The world’s best-dressed film producer has written a book about menswear! Jonathan Sothcott, known for recent British gangster films like The Krays: Dead Man Walking and Nemesis, wrote a book called The Jermyn Street Shirt. While there are excellent books on Savile Row, the famous street of tailors, this is the first book written about London’s second-most famous street of menswear, Jermyn Street. Jermyn Street is where most of London’s most famous shirtmakers operate.
The Jermyn Street Shirt is published by The History Press, who sent me a copy to review.
I found the book to be informative and entertaining. Sothcott breaks down the details that make a Jermyn Street shirt what it is without telling you how to make a shirt, he provides background on shirtmakers, he discusses how to care for a shirt, and he tells much more. The book is not just for those who wear bespoke shirts; it’s about dressing well on any budget. Sothcott offers tips that anyone can learn from. The book is very well researched, but it is also full of Sothcott’s firsthand knowledge that comes from decades of wearing fine shirts.
Sothcott’s personal style takes its cues from Roger Moore’s. Like Moore, Sothcott usually wears a jacket and tie in his day-to-day life, but on occasion he’s more relaxed in a safari shirt or a jumper. He wears clothes from many sources. Thanks to Moore, Sothcott is a longtime customer of shirtmaker Frank Foster. Sothcott used Moore’s tailor Douglas Hayward when he was still alive. He also wears Bond-inspired blazers from Bond-clothier Brioni. While he is inspired by Moore’s and Bond’s styles, he has his own but quintessentially British way of wearing his clothes.
As someone who knows Sothcott personally, I can tell he has put a lot of himself into the book. He’s qualified to write the book, but he includes certain references to people that I don’t imagine many others would mention. So it’s not a book that anyone could have written. The book is coloured with Sothcott’s decided and often amusing opinions. Sothcott’s own views come from the traditions of Jermyn Street and are not out of place. There’s little in his own ideas that I take issue with. His personality is present throughout the book, sometimes making it read like an editorial.
There are histories on all of the shirtmarkers in Jermyn Street and in the Piccadilly Arcade, which is essentially an extension of Jermyn Street. The only shirtmaker outside of Jermyn Street to be detailed is Stephen Lachter. Other great non-Jermyn Street shirtmakers like Sean O’Flynn and Sothcott’s own shirtmaker Frank Foster are only mentioned in passing. Frank Foster are not in Jermyn Street but aredown the hill from it in Pall Mall. I have owned shirts (or ties) by more than half the brands mentioned in this book, and knowing more about the brands behind the clothes makes wearing them a more meaningful experience.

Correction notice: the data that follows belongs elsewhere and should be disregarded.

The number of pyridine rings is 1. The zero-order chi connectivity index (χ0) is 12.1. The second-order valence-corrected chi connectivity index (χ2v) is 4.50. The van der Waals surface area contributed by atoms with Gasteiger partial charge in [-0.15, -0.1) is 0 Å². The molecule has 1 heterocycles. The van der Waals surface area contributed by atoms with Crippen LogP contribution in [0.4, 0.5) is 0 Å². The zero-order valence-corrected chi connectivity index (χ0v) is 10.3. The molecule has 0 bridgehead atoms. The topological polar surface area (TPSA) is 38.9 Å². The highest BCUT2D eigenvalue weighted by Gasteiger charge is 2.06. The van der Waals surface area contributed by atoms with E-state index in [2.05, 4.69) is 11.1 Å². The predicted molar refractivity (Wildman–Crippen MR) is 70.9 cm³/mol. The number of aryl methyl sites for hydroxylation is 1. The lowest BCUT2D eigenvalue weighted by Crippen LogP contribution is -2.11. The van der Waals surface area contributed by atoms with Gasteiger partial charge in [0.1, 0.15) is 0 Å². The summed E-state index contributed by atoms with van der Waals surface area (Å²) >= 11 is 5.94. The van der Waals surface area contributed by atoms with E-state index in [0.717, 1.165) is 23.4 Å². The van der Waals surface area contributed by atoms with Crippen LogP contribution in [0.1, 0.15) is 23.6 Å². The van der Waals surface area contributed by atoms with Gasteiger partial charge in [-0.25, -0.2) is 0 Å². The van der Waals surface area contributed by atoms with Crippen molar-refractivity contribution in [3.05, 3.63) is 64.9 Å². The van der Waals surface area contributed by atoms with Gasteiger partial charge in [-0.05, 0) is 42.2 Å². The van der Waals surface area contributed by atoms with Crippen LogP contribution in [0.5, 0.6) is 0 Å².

Most importantly, Sothcott mentions James Bond throughout the book at any chance he gets. There’s a chapter on Bond’s shirtmaker Turnbull & Asser, who are the best-known shirtmakers in Jermyn Street, and there is plenty of the necessary talk of their involvement with Bond as well as with other iconic films. There’s a history of James Bond and his favourite cuff, the cocktail cuff. Sothcott even introduces us to a rather obscure name for the cuff: the ‘penis cuff’.
The spreads of beautiful photos of shirts, fabrics and more by Rikesh Chauhan makes this a splendid coffee table book, and his photos are supplemented by the occasional photo or vintage advertisement from some of the shirtmakers featured in the book. I need to go back through the book and pay closer attention to the imagery. The book is worth having for both the words and the photography.
I wish the book went into more of the finer details that make Jermyn Street shirts special. A number of Jermyn Street shirtmakers, including Turnbull & Asser, Hilditch & Key, Harvie & Hudson and others, stitch their plackets further from the edge than they stitch the collar and cuffs, which visually anchors the centre of the shirt. Many shirtmakers on Jermyn Street place the link holes of their double cuffs close to the cuff’s fold rather than in the centre so they can better show off cufflinks and prevent the cuff from sliding down the wrist. These are details I love about Jermyn Street shirts that are not mentioned in the book, though I can understand if these details are too specialised for most people to care about.
I also wish the book had an index. I feel that it’s needed because this book serves as a reference book.
The book is a must-have for any fan of classic menswear. Reading the colourful history of Jermyn Street makes me long to return there. I’m thankful to have a Turnbull & Asser store where I live in New York, but I miss the history and the immersive experience of Jermyn Street itself.
The book is now available from bookshops in the UK, including Amazon. The book is not officially available in the United States until February 2022, but it can be shipped from Amazon UK for roughly the same price as the US price, if not less.